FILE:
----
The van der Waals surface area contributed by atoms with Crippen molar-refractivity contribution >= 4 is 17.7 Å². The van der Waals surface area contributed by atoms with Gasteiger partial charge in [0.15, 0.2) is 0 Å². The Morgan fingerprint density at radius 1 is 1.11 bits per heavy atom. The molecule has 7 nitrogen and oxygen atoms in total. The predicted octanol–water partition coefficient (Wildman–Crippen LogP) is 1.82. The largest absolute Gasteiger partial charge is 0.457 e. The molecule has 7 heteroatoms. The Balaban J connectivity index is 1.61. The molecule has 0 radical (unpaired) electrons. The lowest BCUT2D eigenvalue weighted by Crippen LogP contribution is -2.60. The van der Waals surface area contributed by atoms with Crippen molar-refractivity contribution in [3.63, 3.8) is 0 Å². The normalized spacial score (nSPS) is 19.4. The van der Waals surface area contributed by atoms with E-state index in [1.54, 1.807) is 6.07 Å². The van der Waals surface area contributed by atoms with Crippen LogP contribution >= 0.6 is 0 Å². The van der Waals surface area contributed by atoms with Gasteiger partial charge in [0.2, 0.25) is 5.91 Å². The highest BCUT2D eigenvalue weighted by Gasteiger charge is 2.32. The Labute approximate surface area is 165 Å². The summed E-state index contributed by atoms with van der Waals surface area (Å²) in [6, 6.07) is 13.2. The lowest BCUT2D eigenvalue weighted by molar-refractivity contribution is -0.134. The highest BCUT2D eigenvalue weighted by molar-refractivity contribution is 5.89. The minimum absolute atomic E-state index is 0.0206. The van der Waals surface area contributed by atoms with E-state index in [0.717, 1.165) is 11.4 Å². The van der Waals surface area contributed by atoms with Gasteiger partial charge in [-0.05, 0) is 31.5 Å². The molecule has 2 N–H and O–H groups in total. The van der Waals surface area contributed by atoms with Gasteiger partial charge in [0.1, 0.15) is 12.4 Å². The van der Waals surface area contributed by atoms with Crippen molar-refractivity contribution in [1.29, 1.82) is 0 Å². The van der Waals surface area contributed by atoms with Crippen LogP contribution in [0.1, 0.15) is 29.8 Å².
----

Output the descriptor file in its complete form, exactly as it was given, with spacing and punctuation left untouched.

The van der Waals surface area contributed by atoms with Crippen molar-refractivity contribution >= 4 is 17.7 Å². The van der Waals surface area contributed by atoms with Gasteiger partial charge in [0.15, 0.2) is 0 Å². The Morgan fingerprint density at radius 1 is 1.11 bits per heavy atom. The molecule has 7 nitrogen and oxygen atoms in total. The predicted octanol–water partition coefficient (Wildman–Crippen LogP) is 1.82. The largest absolute Gasteiger partial charge is 0.457 e. The molecule has 7 heteroatoms. The Balaban J connectivity index is 1.61. The molecule has 0 radical (unpaired) electrons. The lowest BCUT2D eigenvalue weighted by Crippen LogP contribution is -2.60. The van der Waals surface area contributed by atoms with Crippen molar-refractivity contribution in [3.63, 3.8) is 0 Å². The normalized spacial score (nSPS) is 19.4. The van der Waals surface area contributed by atoms with E-state index in [1.54, 1.807) is 6.07 Å². The van der Waals surface area contributed by atoms with Crippen LogP contribution >= 0.6 is 0 Å². The van der Waals surface area contributed by atoms with Gasteiger partial charge in [0.2, 0.25) is 5.91 Å². The highest BCUT2D eigenvalue weighted by Gasteiger charge is 2.32. The Labute approximate surface area is 165 Å². The summed E-state index contributed by atoms with van der Waals surface area (Å²) in [6, 6.07) is 13.2. The lowest BCUT2D eigenvalue weighted by molar-refractivity contribution is -0.134. The highest BCUT2D eigenvalue weighted by molar-refractivity contribution is 5.89. The minimum absolute atomic E-state index is 0.0206. The van der Waals surface area contributed by atoms with E-state index in [0.717, 1.165) is 11.4 Å². The van der Waals surface area contributed by atoms with Gasteiger partial charge in [-0.05, 0) is 31.5 Å². The molecule has 2 N–H and O–H groups in total. The van der Waals surface area contributed by atoms with Gasteiger partial charge in [0.1, 0.15) is 12.4 Å². The van der Waals surface area contributed by atoms with Crippen molar-refractivity contribution in [1.29, 1.82) is 0 Å². The van der Waals surface area contributed by atoms with Crippen LogP contribution in [0.1, 0.15) is 29.8 Å².